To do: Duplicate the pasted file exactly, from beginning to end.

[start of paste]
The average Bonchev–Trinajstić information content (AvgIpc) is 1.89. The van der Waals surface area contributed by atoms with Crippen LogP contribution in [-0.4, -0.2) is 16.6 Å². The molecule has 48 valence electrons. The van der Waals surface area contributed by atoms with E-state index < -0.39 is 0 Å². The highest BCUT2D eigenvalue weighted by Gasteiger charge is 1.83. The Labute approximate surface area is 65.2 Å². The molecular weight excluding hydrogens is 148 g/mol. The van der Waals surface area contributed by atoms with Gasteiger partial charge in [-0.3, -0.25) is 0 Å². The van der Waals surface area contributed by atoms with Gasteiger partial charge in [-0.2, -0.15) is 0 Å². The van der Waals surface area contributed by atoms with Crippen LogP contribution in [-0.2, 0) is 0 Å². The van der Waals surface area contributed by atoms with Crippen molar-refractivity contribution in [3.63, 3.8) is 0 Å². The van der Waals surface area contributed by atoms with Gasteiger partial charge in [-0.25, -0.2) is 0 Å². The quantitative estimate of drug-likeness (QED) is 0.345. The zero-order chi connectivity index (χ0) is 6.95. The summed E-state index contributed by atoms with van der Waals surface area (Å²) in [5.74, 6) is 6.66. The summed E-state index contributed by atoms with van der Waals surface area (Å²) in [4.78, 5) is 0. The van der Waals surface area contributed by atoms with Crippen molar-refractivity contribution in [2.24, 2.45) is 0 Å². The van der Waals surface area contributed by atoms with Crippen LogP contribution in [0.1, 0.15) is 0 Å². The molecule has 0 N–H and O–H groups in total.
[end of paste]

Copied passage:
The average Bonchev–Trinajstić information content (AvgIpc) is 1.89. The van der Waals surface area contributed by atoms with Crippen LogP contribution in [-0.4, -0.2) is 16.6 Å². The molecule has 48 valence electrons. The van der Waals surface area contributed by atoms with E-state index < -0.39 is 0 Å². The highest BCUT2D eigenvalue weighted by Gasteiger charge is 1.83. The Labute approximate surface area is 65.2 Å². The molecular weight excluding hydrogens is 148 g/mol. The van der Waals surface area contributed by atoms with Gasteiger partial charge in [-0.3, -0.25) is 0 Å². The van der Waals surface area contributed by atoms with Gasteiger partial charge in [-0.2, -0.15) is 0 Å². The van der Waals surface area contributed by atoms with Crippen LogP contribution in [-0.2, 0) is 0 Å². The van der Waals surface area contributed by atoms with Crippen molar-refractivity contribution in [3.63, 3.8) is 0 Å². The van der Waals surface area contributed by atoms with Gasteiger partial charge in [-0.25, -0.2) is 0 Å². The quantitative estimate of drug-likeness (QED) is 0.345. The zero-order chi connectivity index (χ0) is 6.95. The summed E-state index contributed by atoms with van der Waals surface area (Å²) in [5.74, 6) is 6.66. The summed E-state index contributed by atoms with van der Waals surface area (Å²) in [4.78, 5) is 0. The van der Waals surface area contributed by atoms with Crippen molar-refractivity contribution in [2.24, 2.45) is 0 Å². The van der Waals surface area contributed by atoms with Crippen LogP contribution in [0.1, 0.15) is 0 Å². The molecule has 0 N–H and O–H groups in total.